In Yoga Thoughts

When we stay both hungry and humble, there is nothing that we cannot do.”

Earlier this week I included handstand in one of my yoga classes. For the students in class that day, it made sense to have them work on this challenging and exciting hand-balance at the wall. As we came back together afterwards, one student asked, “What’s the end game in that posture? Where are we headed?” I described the evolution from a handstand against a wall into a free-standing handstand in the middle of the room. My student smiled and gave me the perfect yoga response:

“Well, I sure have a long way to go between here and there, but it’s good to know where I’m going.”

Why was her response perfect? Because it crystallizes a concept in yoga called desireless practice. To engage in desireless practice, does not mean that we do not want to eventually get “there.” Not at all. It means that we are perfectly content to be at each step along the way between “here” (where we are right now) and “there” (to borrow my student’s expression, the posture’s end game). Desireless practice is a way to find the sweet spot between being hungry and being humble.

When we are hungry, we are willing to do the hard work required of us. Blood, sweat and tears? Sure. Elbow grease? Absolutely. Go the extra mile? Happily. Our hunger has us fully engaged and inspired. Our hunger gives us heaps of hope and a sense of possibility.

When we are humble, we are willing to try. We are willing to accept less than perfection because we know that we are decidedly less than perfect. When we are humble, we are willing and eager to learn. We are, in other words, exceedingly teachable. When we are humble, we are forgiving with ourselves. We are also gentle – not so gentle that we’re not trying hard, but gentle enough that we don’t beat ourselves up when we don’t succeed.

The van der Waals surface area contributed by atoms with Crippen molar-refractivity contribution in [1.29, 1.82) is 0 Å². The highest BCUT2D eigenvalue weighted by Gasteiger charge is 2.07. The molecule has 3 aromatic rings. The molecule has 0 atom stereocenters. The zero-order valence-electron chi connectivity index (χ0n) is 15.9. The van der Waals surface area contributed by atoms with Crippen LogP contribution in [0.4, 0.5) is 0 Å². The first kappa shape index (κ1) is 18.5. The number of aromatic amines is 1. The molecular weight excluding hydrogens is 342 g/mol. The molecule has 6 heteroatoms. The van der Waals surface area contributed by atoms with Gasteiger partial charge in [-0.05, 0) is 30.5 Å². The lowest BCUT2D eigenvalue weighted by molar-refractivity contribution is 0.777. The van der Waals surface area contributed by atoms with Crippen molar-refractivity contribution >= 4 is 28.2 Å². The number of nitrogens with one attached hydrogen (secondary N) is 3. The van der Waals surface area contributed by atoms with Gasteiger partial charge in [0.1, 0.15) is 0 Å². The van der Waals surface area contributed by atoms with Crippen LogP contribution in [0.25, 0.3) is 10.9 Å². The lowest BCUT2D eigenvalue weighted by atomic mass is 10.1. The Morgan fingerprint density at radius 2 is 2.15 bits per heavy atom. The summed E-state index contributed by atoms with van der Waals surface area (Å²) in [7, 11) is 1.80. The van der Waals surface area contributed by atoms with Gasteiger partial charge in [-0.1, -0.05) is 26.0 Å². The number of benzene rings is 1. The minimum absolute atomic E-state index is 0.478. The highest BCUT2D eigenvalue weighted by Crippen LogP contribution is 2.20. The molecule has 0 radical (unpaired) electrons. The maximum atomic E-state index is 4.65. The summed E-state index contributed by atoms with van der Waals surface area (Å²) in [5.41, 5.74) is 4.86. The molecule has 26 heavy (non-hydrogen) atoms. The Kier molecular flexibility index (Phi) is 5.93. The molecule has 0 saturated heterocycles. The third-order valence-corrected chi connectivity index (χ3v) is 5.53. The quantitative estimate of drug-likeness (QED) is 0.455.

Desireless practice is the balance between hungry and humble. When we are engaging in desireless practice, we allow our destination – the full expression of the posture in yoga – to inspire and to guide each of our attempts. We also trust that each of our attempts is perfectly enough. Even the tiniest of baby steps is progress, after all. And if we don’t take a step forward, that’s OK too. Trying has served to solidify what we’ve already learned.

Desireless practice is profoundly liberating because it frees us from the bondage of our desires. So, you might be thinking, if I still want to get “there” eventually, isn’t that a desire? Maybe, but desireless practice transforms your desire to get “there” from a mindset that makes anything less than success a disappoint into a perspective that recognizes progress as the “win” that it is. How freeing is that?

Whether you’ve decided to learn to stand on your hands, or to write a novel, or to plant a vegetable garden or to play a Mozart sonata, pause for a second and consider what desireless practice would look like for you. How do you find the sweet balance between being hungry and being humble? Can you imagine your “end game” being inspiring rather than daunting? Can you imagine specific baby steps that you can celebrate?

If you can, you are well on your way. For when you are both hungry and humble, there is truly nothing that you cannot do … one day.

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